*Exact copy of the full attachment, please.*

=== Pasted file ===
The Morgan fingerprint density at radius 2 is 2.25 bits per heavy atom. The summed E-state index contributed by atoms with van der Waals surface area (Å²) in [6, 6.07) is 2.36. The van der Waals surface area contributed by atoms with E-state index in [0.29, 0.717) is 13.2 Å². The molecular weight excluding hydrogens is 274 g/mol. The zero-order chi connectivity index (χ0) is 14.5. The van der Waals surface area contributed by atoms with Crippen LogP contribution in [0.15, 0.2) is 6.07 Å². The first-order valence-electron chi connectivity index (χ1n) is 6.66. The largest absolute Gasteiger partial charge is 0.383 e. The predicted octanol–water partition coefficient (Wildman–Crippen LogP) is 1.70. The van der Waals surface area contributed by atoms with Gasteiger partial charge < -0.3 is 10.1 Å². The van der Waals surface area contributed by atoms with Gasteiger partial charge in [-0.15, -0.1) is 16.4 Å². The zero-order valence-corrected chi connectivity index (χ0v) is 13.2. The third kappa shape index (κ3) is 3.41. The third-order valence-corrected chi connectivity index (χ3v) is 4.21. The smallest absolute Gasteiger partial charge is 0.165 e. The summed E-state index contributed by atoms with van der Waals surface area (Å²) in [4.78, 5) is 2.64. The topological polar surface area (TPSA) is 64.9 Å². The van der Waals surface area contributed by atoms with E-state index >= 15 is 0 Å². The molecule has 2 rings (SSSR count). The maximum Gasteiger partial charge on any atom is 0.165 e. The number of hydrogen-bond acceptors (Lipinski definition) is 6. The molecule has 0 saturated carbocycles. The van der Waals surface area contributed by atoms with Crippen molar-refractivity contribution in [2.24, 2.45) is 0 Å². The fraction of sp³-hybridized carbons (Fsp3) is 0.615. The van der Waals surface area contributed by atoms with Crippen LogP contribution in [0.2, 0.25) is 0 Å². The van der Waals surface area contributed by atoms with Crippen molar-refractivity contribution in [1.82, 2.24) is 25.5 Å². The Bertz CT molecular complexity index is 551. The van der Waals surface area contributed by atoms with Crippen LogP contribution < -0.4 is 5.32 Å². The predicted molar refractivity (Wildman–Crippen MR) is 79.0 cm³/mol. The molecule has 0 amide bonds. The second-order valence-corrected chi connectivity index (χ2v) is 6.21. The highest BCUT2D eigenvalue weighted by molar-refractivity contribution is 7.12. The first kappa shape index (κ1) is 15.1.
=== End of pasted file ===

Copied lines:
The Morgan fingerprint density at radius 2 is 2.25 bits per heavy atom. The summed E-state index contributed by atoms with van der Waals surface area (Å²) in [6, 6.07) is 2.36. The van der Waals surface area contributed by atoms with E-state index in [0.29, 0.717) is 13.2 Å². The molecular weight excluding hydrogens is 274 g/mol. The zero-order chi connectivity index (χ0) is 14.5. The van der Waals surface area contributed by atoms with Crippen LogP contribution in [0.15, 0.2) is 6.07 Å². The first-order valence-electron chi connectivity index (χ1n) is 6.66. The largest absolute Gasteiger partial charge is 0.383 e. The predicted octanol–water partition coefficient (Wildman–Crippen LogP) is 1.70. The van der Waals surface area contributed by atoms with Gasteiger partial charge < -0.3 is 10.1 Å². The van der Waals surface area contributed by atoms with Gasteiger partial charge in [-0.15, -0.1) is 16.4 Å². The zero-order valence-corrected chi connectivity index (χ0v) is 13.2. The third kappa shape index (κ3) is 3.41. The third-order valence-corrected chi connectivity index (χ3v) is 4.21. The smallest absolute Gasteiger partial charge is 0.165 e. The summed E-state index contributed by atoms with van der Waals surface area (Å²) in [4.78, 5) is 2.64. The topological polar surface area (TPSA) is 64.9 Å². The van der Waals surface area contributed by atoms with E-state index >= 15 is 0 Å². The molecule has 2 rings (SSSR count). The maximum Gasteiger partial charge on any atom is 0.165 e. The number of hydrogen-bond acceptors (Lipinski definition) is 6. The molecule has 0 saturated carbocycles. The van der Waals surface area contributed by atoms with Crippen molar-refractivity contribution in [2.24, 2.45) is 0 Å². The fraction of sp³-hybridized carbons (Fsp3) is 0.615. The van der Waals surface area contributed by atoms with Crippen LogP contribution in [0.2, 0.25) is 0 Å². The van der Waals surface area contributed by atoms with Crippen molar-refractivity contribution in [1.82, 2.24) is 25.5 Å². The Bertz CT molecular complexity index is 551. The van der Waals surface area contributed by atoms with Crippen LogP contribution < -0.4 is 5.32 Å². The predicted molar refractivity (Wildman–Crippen MR) is 79.0 cm³/mol. The molecule has 0 amide bonds. The second-order valence-corrected chi connectivity index (χ2v) is 6.21. The highest BCUT2D eigenvalue weighted by molar-refractivity contribution is 7.12. The first kappa shape index (κ1) is 15.1.